During the day, the 1500 block of Sansom looks like an outdoor festival frozen midway through setup — popup tents and police-style barricades are mixed in with wooden sheds custom built for outdoor dining.
By night, it’s one of Philadelphia’s biggest successes in an experiment with converting conventional city blocks into “streeteries,” or outdoor dining areas burnished by the closure of parking or traffic lanes. The experiment has attracted throngs of diners and bargoers and sustained restaurants and bars hit by the pandemic.
But now, as the city’s street closure pilot turns one year old, even some advocates for pedestrianizing more of the city say a lack of leadership or planning has turned areas like the Sansom Street block into a cluttered mess.
“What they’ve done by shutting down the whole street is really made it inaccessible,” Dena Driscoll, a member of the urbanist PAC 5th Square, said. “I would love to see the street shut down to cars all the time. But we don’t just want to swap out private cars for private business.”
The issues were cast in starker relief last week. Several businesses on Sansom recently sought and received a permit from the city’s Department of Licenses and Inspections to pack even more table space into the narrow street by constructing larger and more permanent sheds that span the entirety of the roadway. But that permit conflicted with another issued by the city’s Streets Department that shut the street to traffic in the first place — under the condition that at least 10 feet of contiguous space be left clear for emergency vehicles.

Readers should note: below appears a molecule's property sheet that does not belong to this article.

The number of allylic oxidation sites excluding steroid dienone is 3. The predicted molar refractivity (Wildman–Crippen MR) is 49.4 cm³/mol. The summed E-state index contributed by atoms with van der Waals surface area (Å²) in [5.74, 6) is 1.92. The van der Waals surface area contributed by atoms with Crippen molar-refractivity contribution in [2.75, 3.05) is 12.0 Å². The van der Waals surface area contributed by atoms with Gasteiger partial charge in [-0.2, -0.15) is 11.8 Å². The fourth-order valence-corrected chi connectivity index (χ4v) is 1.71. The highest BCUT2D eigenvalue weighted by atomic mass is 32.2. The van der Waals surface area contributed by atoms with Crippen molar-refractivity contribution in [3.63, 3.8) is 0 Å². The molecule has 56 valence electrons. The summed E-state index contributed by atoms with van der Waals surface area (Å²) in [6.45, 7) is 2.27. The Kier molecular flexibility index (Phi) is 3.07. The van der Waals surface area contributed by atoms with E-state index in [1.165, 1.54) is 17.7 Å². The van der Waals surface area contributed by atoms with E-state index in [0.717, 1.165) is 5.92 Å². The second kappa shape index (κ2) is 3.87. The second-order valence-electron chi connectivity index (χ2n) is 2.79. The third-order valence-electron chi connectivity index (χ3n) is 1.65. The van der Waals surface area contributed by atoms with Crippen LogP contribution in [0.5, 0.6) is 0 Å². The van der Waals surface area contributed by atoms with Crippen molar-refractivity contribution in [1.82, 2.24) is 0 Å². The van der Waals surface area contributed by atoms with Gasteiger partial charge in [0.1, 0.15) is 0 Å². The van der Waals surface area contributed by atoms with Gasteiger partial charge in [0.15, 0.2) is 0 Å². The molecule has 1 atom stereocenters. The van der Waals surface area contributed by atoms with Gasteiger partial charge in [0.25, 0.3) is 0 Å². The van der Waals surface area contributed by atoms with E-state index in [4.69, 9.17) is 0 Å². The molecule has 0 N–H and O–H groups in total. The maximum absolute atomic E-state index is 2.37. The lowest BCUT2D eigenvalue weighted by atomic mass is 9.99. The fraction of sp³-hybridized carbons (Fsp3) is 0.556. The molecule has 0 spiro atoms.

The two city agencies — among 10 separate departments that technically oversee what officials call an “expanded outdoor dining program” — failed to communicate about the crossed permits, so the businesses moved ahead with construction without leaving the space necessary for emergency vehicles.
The happy hour-friendly sheds started going up last week, leaving just a sliver of already-narrow sidewalks. When city inspectors pieced together what was happening, they hit the businesses with stop work orders, The half-finished platforms and piles of lumber now remain in the middle of the street.
Kevin Lessard, deputy communications director for Mayor Jim Kenney explained that normally such conflicts would be automatically flagged by the city’s permit software, but that did not occur given the unusual nature of the street closure.
“Given that the street closure program was created as a temporary measure to close streets for a few days at a time, a similar flag has not been built for addresses that are within blocks with active street closure permits,” he said.
Even so, he said the structure will now have to go. Corie Moskow, a public relations consultant acting on behalf of Rittenhouse Row, a consortium of businesses on that strip and sections of 18th Street that are similarly closed to traffic, suggested that would likely cost “tens of thousands of dollars.”